Karl von Abel

From Academic Kids

Karl von Abel (17 September 1788, Wetzlar - September 3, 1859) was a Bavarian statesman.

Abel was the son of a procurator at the superior Court of Justice. He studied from 1806-1809 law in Gießen and became a civil servant of Bavaria in 1810.

In 1817 he was appointed city and police commissar in Bamberg, in 1819 Governmental Councillor in Munich and in 1827 promoted to Senior Legal Secretary. In the Diet of 1831 he held a speech in favour of freedom of the press and against censorship.

In the following year, von Abel was assigned by King Ludwig I to take part of the regency accompanying the young King Otto to Greece. He associated with Georg Ludwig von Maurer in opposing against the president of the regency, Count Joseph Ludwig von Armansperg which he felt was too susceptible for the wishes of the English diplomacy. However the count was able to mobilise his supporters in Munich and to achieve that von Abel and von Maurer were unseated from the regency. Von Abel once again became Legal Secretary in the Ministry of the Interior. He married Friederike von Rinecker in 1836, a very religious woman who gained much influence on him.

On 1 November 1837, von Abel became Privy Councillor at the place of Ludwig, Fürst von Wallerstein and began to lead the Ministry of the Interior. At this time, the Church Conflict of Colonia excited the masses on religious and political levels. Soon enough the Ministry under von Abel proved to be strictly Catholic, following the traditions of Elector Maximilian I of Bavaria. The status of the clergy was raised and large sums were spent for religious issues. This was followed by several edicts, for example prescribing the genuflection also to Protestant soldiers during a Catholic service. The formation of Evangelic communities and the execution of their services was made complicated and restricted and strict censorship applied to all opposing movements.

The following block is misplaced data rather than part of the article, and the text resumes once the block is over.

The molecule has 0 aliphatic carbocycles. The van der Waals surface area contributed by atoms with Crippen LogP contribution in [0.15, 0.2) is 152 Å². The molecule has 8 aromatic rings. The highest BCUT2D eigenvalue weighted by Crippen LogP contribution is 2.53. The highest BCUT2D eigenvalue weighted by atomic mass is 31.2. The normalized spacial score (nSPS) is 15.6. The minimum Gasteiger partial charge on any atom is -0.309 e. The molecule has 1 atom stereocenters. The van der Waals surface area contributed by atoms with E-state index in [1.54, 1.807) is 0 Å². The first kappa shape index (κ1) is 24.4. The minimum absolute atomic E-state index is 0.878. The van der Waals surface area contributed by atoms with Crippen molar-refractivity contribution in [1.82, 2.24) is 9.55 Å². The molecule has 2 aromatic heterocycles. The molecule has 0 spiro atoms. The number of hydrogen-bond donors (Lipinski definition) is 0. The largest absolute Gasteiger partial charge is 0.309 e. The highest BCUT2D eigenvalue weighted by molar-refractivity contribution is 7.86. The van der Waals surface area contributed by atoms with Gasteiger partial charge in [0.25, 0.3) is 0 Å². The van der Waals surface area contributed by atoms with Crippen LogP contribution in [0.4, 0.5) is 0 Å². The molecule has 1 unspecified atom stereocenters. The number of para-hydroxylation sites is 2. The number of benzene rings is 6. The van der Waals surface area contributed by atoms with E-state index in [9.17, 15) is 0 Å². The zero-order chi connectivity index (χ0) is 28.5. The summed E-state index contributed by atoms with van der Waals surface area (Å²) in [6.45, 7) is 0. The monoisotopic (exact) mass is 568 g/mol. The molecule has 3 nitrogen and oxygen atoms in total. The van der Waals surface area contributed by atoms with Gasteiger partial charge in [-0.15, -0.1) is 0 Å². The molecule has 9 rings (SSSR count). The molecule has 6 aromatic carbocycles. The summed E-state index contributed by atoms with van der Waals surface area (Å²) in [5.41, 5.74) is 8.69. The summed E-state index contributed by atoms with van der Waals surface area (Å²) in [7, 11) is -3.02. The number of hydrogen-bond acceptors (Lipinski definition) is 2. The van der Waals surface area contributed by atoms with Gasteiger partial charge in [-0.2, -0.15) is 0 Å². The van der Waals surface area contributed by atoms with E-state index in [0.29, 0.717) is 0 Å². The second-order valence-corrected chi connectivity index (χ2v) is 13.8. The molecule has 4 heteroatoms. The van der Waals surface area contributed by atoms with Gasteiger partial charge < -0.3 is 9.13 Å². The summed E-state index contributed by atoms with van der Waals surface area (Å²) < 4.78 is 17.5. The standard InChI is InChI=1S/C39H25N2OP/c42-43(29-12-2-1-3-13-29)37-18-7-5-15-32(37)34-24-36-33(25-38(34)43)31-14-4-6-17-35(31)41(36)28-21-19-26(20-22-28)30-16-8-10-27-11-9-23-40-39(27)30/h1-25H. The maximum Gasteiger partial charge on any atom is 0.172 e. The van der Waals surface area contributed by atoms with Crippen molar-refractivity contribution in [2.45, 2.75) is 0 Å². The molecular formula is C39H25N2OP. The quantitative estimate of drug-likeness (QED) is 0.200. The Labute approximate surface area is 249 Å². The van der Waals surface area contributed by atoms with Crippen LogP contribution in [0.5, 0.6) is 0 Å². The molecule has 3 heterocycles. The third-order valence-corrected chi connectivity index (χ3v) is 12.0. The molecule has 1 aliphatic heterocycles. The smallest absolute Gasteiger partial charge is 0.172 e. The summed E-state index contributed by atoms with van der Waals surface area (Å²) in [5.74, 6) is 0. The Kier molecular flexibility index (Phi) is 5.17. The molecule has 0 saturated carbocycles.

Also in other issues von Abel proved his absolutist and ultramontane position. He authorized an edict disallowing the use of all modern terms, which try to foist the principle of classes with a representative one. As an example, the term of Ministry of the State was forbidden as the king must unite all power in himself. Several affronts against his precursor Wallerstein resulted in a duel which he lost.

Wasserstein raised to lead the opposition forming mainly in the newly acquired provinces of the kingdom against the paternalism of the Ministry. In the Diet of 1846 he openly fought the existing system. Von Abel could not avert the claims that he had broken the principle of parity and that the Christian party was in contact with radical elements, so thot the King lost his trust in him and decreed the secession of a Ministry of Culture and Education from Abel's ministry.

Von Abel was dismissed from power on 17 February 1847 when he and the other ministers opposed the naturalisation of the Kings' young lady Lola Montez. In the following, he had not only to suffer the disgrace of the king he had served for a long time, but was also repudiated by the members of his own party. In 1848 von Abel was voted into the Second Chamber, but refused to take the charge until the reign of Maximilian II of Bavaria, due to heavy attacks from all sides.

He was recalled in 1850 and retired from the political life. Until his death in 1859 he lived on his tenure Stamsried manor in Upper Palatinate.


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